A real soldier

I still doubt whether war can ever be justified, but I have come to respect the best kind of soldier.

A soldier stands at the Beitbridge border looking out for illegal border jumpers.
A soldier stands at the Beitbridge border looking out for illegal border jumpers.

Many early Christian martyrs died for refusing to serve in the army, but when rulers became Christian they began to make compromises, claiming there could be a just war in certain extreme circumstances. The soldier who accepts that belief sincerely, must have strong principles because it sets a difficult path to follow.

A soldier is the state's licensed killer. He is expected to fight, and if necessary to kill, when those above him command it. But if he must be able to kill when he is ordered, he must also be able to stop killing as soon as they order him to as well.

This is why discipline is so important in an army, and why most armies give their soldiers a smart uniform for ceremonial occasions, different from the battledress they wear in war. I am very uneasy when I see men in battledress guarding State House. They have clearly been told to expect to meet enemies on our city streets. Because they are dressed to fight, they expect to have to fight you and me.

A real soldier doesn't like fighting any more than we do. He will prefer to look for allies rather than enemies. He believes that anyone who isn't against him is for him.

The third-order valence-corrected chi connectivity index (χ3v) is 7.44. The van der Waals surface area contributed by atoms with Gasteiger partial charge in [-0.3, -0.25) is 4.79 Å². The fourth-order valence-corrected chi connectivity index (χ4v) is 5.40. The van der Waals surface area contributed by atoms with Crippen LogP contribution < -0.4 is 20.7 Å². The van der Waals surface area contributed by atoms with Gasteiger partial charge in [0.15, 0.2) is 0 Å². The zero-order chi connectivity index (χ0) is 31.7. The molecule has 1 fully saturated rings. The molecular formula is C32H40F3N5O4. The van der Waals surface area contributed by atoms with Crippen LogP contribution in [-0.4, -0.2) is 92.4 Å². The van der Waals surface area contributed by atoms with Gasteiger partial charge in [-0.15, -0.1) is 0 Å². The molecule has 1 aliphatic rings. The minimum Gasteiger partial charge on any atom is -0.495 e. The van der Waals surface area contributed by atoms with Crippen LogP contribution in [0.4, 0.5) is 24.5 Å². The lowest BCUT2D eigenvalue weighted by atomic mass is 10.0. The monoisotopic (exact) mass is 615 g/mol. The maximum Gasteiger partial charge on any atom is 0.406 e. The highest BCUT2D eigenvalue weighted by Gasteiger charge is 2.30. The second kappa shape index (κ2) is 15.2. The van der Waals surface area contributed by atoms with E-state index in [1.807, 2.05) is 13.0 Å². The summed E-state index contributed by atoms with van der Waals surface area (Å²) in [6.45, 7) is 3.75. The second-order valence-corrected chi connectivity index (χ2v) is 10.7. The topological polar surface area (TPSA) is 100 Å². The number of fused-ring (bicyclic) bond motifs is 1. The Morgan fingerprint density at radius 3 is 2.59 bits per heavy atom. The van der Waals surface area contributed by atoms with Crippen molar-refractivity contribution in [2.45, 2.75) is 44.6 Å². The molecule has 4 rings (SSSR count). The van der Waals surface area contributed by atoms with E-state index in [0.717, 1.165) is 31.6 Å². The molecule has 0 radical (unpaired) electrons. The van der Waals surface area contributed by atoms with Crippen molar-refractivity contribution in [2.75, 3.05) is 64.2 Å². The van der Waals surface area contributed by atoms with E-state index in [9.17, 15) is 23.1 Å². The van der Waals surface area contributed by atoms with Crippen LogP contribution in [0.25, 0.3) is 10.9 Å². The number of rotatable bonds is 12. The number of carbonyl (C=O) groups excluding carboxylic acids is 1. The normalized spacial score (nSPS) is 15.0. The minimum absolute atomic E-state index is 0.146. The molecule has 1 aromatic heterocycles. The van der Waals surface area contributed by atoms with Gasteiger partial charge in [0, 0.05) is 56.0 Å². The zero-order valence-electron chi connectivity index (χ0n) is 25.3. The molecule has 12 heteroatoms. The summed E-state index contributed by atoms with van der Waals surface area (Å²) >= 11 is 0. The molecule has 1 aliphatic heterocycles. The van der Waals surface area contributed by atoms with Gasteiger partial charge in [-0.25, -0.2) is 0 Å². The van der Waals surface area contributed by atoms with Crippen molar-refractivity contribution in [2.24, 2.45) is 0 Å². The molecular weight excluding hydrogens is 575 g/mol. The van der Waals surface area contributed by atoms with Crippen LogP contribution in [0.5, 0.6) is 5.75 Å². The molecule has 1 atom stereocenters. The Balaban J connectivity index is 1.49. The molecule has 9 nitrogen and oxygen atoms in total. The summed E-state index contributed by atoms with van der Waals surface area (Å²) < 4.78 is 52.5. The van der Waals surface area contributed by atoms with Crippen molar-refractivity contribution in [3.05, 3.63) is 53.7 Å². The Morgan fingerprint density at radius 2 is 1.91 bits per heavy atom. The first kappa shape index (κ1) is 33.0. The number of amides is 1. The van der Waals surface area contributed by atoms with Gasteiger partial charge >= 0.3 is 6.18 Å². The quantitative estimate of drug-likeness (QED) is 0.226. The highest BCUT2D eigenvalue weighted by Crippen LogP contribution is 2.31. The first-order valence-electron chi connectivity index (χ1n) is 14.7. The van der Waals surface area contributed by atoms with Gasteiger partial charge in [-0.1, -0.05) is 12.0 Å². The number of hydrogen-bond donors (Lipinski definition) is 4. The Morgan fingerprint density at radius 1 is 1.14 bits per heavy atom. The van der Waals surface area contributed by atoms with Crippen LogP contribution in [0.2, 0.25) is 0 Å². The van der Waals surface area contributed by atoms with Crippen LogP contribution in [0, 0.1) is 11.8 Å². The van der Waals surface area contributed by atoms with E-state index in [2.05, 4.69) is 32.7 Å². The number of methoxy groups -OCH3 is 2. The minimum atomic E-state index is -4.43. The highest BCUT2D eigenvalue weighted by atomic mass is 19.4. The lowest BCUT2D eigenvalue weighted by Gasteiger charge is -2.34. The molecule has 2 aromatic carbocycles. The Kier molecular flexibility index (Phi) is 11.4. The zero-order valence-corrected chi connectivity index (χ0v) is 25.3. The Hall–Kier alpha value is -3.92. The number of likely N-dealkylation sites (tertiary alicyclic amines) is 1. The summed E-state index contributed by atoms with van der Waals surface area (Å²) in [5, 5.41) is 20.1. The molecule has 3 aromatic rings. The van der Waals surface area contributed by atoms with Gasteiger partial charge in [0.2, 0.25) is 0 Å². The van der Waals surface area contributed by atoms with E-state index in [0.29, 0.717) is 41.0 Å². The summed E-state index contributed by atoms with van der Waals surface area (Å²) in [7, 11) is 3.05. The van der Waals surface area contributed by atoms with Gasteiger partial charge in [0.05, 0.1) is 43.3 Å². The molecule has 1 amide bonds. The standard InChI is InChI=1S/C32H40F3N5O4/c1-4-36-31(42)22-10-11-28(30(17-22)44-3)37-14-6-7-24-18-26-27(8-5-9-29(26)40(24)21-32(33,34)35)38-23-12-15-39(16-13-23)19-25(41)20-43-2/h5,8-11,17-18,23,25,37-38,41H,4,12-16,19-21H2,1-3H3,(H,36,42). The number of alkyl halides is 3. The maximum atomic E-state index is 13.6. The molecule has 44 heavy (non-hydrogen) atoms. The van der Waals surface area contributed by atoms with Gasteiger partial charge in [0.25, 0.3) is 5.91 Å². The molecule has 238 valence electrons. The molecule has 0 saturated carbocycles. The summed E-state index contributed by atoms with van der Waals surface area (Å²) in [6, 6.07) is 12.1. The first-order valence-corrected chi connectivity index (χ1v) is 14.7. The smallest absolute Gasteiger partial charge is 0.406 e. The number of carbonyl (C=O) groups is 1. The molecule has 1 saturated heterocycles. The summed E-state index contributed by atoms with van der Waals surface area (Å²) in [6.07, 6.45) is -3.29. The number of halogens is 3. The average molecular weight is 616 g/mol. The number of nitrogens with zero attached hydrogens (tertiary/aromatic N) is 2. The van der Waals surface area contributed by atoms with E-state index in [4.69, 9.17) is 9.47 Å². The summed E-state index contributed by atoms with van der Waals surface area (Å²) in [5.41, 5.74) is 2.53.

Wilfred Mhanda's life story, which we have read in these pages, shows he is a real soldier. The more allies he has, the less he needs to fight. And when he does fight, he is likely to succeed more quickly. And if he does that, he'll be the first to celebrate the peace.

A few months ago I attended the wedding of another real war veteran and came away with some new impressions of professional soldiers, which the bridegroom and his companions in arms certainly were. These were men who had shared hard experiences, had a certain pride in their ability to do a difficult and unpleasant job and had a sense of discipline. That discipline restrains them from gross abuses in their military action and makes them able to stop fighting when they are ordered to.

This description will sound to readers very different from the overweight men who swagger around throwing their considerable weight about. The guys who sing and shout about hondo isingaperi have never seen real war, or if they have, they must be pathological killers. If they are young, they are being duped. If they are not young, they are duping the young ones and they are dangerous. But if any of them, young or old, met someone tougher than them, as the real soldiers I have described usually are, their shouting falls silent and they will probably look for somewhere to hide. “Tougher” in this case doesn't only mean physically stronger; it includes anyone with the courage to say “no” to their demands.

Post published in: Opinions & Analysis

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